A Catholic priest who told his parishioners he was taking time off to spend a week at a spiritual retreat is going to have to explain to them how he came to be rescued from the wreck of Costa Concordia.
For Father Massimo Donghi had booked a cruise instead of locking himself away in prayer and meditation, and was caught out when his niece said on Facebook that he was among family members safe and well after the ship hit rocks two weeks ago.
“What do you want me to say?” the 41-year-old priest told an Italian news magazine. “I have nothing to add. I’m OK although I’m still a bit in shock. I will talk to my parishioners in church. The judgment of others is not important to me.”
Fr Donghi is one of 3,000 passengers who must now decide whether to accept Costa’s offer of £9,000 compensation following the tragedy in which 17 passengers are known to have died, and a further 15 are still listed as missing.
The amount, agreed between the company and 15 Italian consumer organisations, is in addition to reimbursement of the cruise fare, travelling expenses, and any medical bills. It covers passengers for losses of belongings and psychological trauma but does not apply to those who suffered injuries or to the families of those who lost their lives.
Costa say the offer exceeds the amount required by international convention, but lawyers in Italy and America are preparing claims of more than £100,000 per passenger. Those who accept the Costa deal must agree not to sue the company for further damages.
In a separate deal for 1,023 crew members, the International Transport Workers’ Federation, says it has won agreement that they will be paid until the end of their contracts or at least for two months for those near the end of their contracts. They will also be able to claim reimbursement for some of the expenses incurred, as well as for travel and medical expenses, and up to £2,250 for loss of personal effects.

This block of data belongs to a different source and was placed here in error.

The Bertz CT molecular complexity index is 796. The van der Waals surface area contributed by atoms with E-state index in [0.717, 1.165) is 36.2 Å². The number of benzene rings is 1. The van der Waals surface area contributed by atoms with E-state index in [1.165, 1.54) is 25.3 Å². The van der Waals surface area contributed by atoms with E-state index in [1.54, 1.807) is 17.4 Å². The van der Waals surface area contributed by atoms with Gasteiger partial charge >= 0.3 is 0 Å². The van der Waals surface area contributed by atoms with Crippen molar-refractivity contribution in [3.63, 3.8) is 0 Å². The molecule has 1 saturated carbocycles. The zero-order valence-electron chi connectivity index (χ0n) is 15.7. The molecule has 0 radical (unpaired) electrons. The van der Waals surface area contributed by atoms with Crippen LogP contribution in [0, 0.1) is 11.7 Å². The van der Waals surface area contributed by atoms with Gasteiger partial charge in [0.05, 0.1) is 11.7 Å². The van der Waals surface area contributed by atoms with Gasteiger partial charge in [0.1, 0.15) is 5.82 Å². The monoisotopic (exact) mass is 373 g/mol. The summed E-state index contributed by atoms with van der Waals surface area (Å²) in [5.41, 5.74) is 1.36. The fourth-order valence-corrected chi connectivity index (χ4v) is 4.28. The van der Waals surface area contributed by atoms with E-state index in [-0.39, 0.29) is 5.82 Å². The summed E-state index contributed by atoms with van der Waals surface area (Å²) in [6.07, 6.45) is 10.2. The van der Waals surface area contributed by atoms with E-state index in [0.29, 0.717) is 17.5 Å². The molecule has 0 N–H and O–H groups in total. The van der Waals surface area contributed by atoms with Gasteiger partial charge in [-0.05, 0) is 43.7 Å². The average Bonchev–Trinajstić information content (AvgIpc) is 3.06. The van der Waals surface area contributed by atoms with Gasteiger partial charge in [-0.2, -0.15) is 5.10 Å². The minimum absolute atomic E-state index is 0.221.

COSTA spokesman Clarence Mitchell (left) has responded to my request for information regarding the company’s future plans – but not with answers. I had emailed him three specific questions earlier this week and when he had not replied by Thursday evening, I sent a gentle reminder.
This brought a quick response, but only to say: “Your questions were received and are currently being processed by my colleagues in London.
Rather more disturbingly, Mitchell went on to say: “I am, of course, fully aware of the blog you wrote on January 24 and was somewhat disappointed that you chose to publish such assertions about me without any attempt to seek comment or balance.”
The “assertions” to which he has taken exception were that his role so far appeared to brief against the captain of Costa Concordia in order to divert scrutiny away from the behaviour of the company – the sort of procedure which is common in such crisis management situations.
My questions were, I thought, straightforward and non-controversial.They were:
1. Micky Arison said last week that Costa Concordia was expected to be out of service for the remainder of the fiscal year and possibly longer. Is Costa Crociere hoping to be able to salvage the vessel and return it to service? Does the company expect to undertake a survey to examine the possibility of bringing the ship back into use?
2. I have seen reports that Costa neoRomantica will take over Costa Concordia itineraries when it emerges from drydock in March. Is this correct?
3. Have the events of the past few days had any effect on plans for the scheduled launch of Costa Fascinosa in May?
UPDATE: Answers now received.